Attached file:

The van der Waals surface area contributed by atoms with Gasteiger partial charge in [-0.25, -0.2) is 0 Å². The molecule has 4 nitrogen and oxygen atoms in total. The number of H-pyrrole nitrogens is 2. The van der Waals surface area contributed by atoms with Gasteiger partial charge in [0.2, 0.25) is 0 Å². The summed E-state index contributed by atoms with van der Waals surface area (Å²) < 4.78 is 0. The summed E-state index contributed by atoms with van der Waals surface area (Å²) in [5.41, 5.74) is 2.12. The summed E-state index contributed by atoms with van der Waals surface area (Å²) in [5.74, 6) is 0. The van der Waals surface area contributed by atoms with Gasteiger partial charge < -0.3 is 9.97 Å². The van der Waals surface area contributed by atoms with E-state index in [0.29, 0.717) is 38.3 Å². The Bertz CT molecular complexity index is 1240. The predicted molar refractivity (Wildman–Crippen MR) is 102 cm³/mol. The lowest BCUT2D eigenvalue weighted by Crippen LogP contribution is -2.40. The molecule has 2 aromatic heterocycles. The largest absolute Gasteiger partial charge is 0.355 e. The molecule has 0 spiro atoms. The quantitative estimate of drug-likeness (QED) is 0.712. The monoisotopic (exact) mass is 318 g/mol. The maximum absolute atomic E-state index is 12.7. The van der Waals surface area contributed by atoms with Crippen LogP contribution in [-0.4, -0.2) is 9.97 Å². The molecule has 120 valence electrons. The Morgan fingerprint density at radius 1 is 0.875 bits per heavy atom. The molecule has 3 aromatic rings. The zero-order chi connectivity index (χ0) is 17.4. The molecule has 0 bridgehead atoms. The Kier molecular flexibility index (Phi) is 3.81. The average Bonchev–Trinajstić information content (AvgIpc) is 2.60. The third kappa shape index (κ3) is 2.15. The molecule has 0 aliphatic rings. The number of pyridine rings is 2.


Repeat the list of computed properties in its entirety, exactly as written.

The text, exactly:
The van der Waals surface area contributed by atoms with Gasteiger partial charge in [-0.25, -0.2) is 0 Å². The molecule has 4 nitrogen and oxygen atoms in total. The number of H-pyrrole nitrogens is 2. The van der Waals surface area contributed by atoms with Gasteiger partial charge in [0.2, 0.25) is 0 Å². The summed E-state index contributed by atoms with van der Waals surface area (Å²) < 4.78 is 0. The summed E-state index contributed by atoms with van der Waals surface area (Å²) in [5.41, 5.74) is 2.12. The summed E-state index contributed by atoms with van der Waals surface area (Å²) in [5.74, 6) is 0. The van der Waals surface area contributed by atoms with Gasteiger partial charge < -0.3 is 9.97 Å². The van der Waals surface area contributed by atoms with E-state index in [0.29, 0.717) is 38.3 Å². The Bertz CT molecular complexity index is 1240. The predicted molar refractivity (Wildman–Crippen MR) is 102 cm³/mol. The lowest BCUT2D eigenvalue weighted by Crippen LogP contribution is -2.40. The molecule has 2 aromatic heterocycles. The largest absolute Gasteiger partial charge is 0.355 e. The molecule has 0 spiro atoms. The quantitative estimate of drug-likeness (QED) is 0.712. The monoisotopic (exact) mass is 318 g/mol. The maximum absolute atomic E-state index is 12.7. The van der Waals surface area contributed by atoms with Crippen LogP contribution in [-0.4, -0.2) is 9.97 Å². The molecule has 120 valence electrons. The Morgan fingerprint density at radius 1 is 0.875 bits per heavy atom. The molecule has 3 aromatic rings. The zero-order chi connectivity index (χ0) is 17.4. The molecule has 0 bridgehead atoms. The Kier molecular flexibility index (Phi) is 3.81. The average Bonchev–Trinajstić information content (AvgIpc) is 2.60. The third kappa shape index (κ3) is 2.15. The molecule has 0 aliphatic rings. The number of pyridine rings is 2.